A successful woman lawyer falls in love with a TV-evangelist accused of sexually molesting a child. She loses the case and while on appeal he escapes the country. She leaves family and new husband and child to follow him to Africa. She is faced with deep questions about who he really is and she returns in penury to try to rebuild her life and career only to discover the devastating effects of unrequited love.
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The Spirit of Want
By William H. Coles, Betty Harper
AuthorHouse LLCCopyright © 2014 William H. Coles
All rights reserved.
Luke Osbourne drove two and a half hours north of Atlanta to the lake facility of the Atlanta Club to arrive after seven. Inside the clubhouse ballroom, more than two hundred guests, mostly couples, gathered in daisy-cluster conversation groups or sat at small round tables munching buffet-style dinner food served by waiters in white jackets and tuxedo pants. A layer of cigarette smoke hovered over the crowd and dimmed the lights from the two giant wedding-cake-tiered, crystal chandeliers. The mood was buoyant. Wine and cocktail glasses were raised high in congratulatory toasts as sweat beaded on the brows of men in tuxedos, and the women—many in off shoulder, full-length gowns—clandestinely dabbed hankies and tissues to their underarms. These were the donors who had made the new Eye Institute possible. And A.J. MacMiel had made it happen by wooing donors and securing public and private grants. He climbed onto the bandstand. He grabbed a microphone; the orchestra stopped with a drum roll. With a voice more exhausted than exuberant, he thanked the crowd for attending and for their generous giving. The bar would remain open until midnight. Thank you, thank you.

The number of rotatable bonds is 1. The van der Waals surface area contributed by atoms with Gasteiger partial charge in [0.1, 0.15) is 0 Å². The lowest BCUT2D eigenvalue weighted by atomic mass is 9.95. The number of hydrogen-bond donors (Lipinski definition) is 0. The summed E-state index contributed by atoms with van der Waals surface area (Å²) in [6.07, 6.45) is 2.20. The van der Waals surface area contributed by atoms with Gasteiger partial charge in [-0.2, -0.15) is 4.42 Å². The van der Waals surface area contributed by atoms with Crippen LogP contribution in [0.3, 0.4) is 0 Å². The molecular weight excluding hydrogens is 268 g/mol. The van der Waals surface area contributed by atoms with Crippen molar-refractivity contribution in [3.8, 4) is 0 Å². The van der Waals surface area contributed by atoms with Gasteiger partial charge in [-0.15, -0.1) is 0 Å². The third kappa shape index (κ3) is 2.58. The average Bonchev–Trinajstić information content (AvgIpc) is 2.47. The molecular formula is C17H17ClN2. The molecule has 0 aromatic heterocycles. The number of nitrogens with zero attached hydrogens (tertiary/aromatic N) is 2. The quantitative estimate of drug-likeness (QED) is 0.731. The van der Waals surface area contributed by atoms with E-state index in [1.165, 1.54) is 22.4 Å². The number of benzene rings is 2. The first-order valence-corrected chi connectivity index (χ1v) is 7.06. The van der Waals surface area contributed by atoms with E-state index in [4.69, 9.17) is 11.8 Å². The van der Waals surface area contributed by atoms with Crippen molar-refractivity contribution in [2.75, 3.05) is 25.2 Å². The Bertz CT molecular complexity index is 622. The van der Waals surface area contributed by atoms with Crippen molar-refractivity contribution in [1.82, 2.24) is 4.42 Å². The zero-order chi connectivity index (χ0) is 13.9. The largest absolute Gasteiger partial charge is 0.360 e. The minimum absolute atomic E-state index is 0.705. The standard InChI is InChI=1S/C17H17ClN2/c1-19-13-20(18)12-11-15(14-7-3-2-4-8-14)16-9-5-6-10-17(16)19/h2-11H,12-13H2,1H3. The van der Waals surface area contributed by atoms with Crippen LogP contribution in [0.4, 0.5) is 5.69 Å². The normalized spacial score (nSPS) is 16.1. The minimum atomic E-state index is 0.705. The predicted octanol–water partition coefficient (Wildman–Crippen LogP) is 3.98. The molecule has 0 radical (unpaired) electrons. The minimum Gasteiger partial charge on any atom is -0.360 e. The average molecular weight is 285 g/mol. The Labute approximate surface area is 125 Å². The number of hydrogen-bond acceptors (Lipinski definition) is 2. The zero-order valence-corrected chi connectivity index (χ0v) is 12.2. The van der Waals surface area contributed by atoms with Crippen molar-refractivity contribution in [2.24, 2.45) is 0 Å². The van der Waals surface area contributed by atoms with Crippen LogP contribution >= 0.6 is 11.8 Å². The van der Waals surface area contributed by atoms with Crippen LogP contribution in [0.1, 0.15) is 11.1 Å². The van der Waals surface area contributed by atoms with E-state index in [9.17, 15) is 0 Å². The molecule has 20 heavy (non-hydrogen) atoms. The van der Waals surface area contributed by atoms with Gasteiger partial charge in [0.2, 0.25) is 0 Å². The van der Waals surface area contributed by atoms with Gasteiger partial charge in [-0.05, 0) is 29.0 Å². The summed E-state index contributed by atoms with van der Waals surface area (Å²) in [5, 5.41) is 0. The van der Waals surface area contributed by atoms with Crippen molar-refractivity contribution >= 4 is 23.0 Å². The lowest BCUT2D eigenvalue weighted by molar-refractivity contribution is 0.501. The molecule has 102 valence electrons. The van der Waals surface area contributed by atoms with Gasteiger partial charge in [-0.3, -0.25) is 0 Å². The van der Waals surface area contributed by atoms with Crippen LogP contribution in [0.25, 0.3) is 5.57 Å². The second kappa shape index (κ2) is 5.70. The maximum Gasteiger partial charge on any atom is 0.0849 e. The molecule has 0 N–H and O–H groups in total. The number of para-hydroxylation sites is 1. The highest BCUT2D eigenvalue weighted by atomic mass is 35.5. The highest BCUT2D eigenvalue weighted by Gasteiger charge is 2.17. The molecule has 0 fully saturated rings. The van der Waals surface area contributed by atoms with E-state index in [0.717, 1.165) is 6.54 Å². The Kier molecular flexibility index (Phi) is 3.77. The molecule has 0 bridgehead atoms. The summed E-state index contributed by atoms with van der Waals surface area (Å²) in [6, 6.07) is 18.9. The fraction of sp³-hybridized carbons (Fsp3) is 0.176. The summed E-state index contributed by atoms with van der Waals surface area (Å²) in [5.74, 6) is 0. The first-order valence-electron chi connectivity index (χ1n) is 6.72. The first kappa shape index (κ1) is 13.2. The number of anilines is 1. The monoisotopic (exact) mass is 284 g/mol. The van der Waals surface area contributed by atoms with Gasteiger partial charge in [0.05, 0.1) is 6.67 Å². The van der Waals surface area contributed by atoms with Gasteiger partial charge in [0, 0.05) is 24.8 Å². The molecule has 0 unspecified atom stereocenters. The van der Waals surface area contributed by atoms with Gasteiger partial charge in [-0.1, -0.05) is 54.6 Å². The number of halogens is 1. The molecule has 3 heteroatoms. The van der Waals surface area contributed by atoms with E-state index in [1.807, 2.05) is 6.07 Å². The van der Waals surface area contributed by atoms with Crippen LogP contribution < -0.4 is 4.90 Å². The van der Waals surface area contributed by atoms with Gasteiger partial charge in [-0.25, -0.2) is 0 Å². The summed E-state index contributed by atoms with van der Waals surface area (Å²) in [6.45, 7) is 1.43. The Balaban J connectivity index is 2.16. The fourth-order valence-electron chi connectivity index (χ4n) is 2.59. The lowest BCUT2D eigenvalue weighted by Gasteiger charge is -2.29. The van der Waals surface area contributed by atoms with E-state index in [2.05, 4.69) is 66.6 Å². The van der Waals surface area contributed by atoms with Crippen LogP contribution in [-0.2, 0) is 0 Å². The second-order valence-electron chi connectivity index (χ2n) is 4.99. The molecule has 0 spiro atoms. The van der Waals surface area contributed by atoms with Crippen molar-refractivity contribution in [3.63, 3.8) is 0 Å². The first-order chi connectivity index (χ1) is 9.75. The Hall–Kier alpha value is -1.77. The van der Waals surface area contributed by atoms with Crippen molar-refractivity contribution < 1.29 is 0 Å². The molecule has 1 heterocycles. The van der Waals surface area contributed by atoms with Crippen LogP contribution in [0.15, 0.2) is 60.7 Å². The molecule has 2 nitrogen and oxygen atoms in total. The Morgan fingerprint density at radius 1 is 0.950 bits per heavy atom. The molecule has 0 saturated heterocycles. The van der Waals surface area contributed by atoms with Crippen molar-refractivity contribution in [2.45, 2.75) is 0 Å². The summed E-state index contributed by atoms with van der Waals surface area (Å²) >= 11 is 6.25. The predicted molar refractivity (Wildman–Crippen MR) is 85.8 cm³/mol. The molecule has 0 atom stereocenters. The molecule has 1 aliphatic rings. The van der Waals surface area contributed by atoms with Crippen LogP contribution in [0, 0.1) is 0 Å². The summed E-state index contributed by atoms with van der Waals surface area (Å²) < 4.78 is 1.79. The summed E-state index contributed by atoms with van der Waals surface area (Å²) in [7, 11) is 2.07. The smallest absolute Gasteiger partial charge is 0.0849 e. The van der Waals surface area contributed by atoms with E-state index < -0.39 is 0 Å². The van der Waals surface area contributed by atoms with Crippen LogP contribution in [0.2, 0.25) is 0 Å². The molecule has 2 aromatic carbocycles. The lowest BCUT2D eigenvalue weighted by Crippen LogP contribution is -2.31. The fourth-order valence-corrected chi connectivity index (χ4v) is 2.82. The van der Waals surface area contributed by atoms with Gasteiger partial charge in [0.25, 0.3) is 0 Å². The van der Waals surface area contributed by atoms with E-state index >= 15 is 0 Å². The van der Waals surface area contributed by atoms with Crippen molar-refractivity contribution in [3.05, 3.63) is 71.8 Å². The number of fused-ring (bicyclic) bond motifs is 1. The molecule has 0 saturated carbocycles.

At first, Luke chatted with MD colleagues he knew, then moved on to other stray singles or abandoned significant-others. He had neither the social status nor money to be considered for a membership to the club. He tried to appear confident and justified in attending, although he didn't really know why A.J. had invited him. After an hour, A.J.'s wife Agnes sought him out and took his hand with more enthusiasm than was warranted by their few brief meetings over the years. "Come," she said. "I want you to meet my two babies."
He'd met her daughters, Lucy and Elizabeth, more than a few times before. Now they were standing together near the band and neither seemed to recognize him when he was introduced. Agnes immediately excused herself to work the crowd.
Lucy, a light-bronze skinned, dark-eyed, stunningly beautiful woman of thirty-four or five stared at the singer on the bandstand without a word. Lucy was a lawyer famous for little tolerance for inferior intelligence. Engrossed in the music, she walked away.
"Impressive," Luke said to Elizabeth, gazing at the revelers in the ballroom.
"I'm proud of what my father's done," she said. She shared none of the stunning characteristics of her sister. But she was not unattractive. Her delicate features and sharp blue eyes complimented her blemishless fair skin. But her slightly overweight figure with sturdy legs and thick ankles had no resemblance to Lucy's slim beauty.
"Were you involved in the institute?" she continued.
"Not directly," he said. She seemed thoroughly bored, which, given the circumstances of conversation with someone she couldn't remember, he decided was forgivable, if not understandable.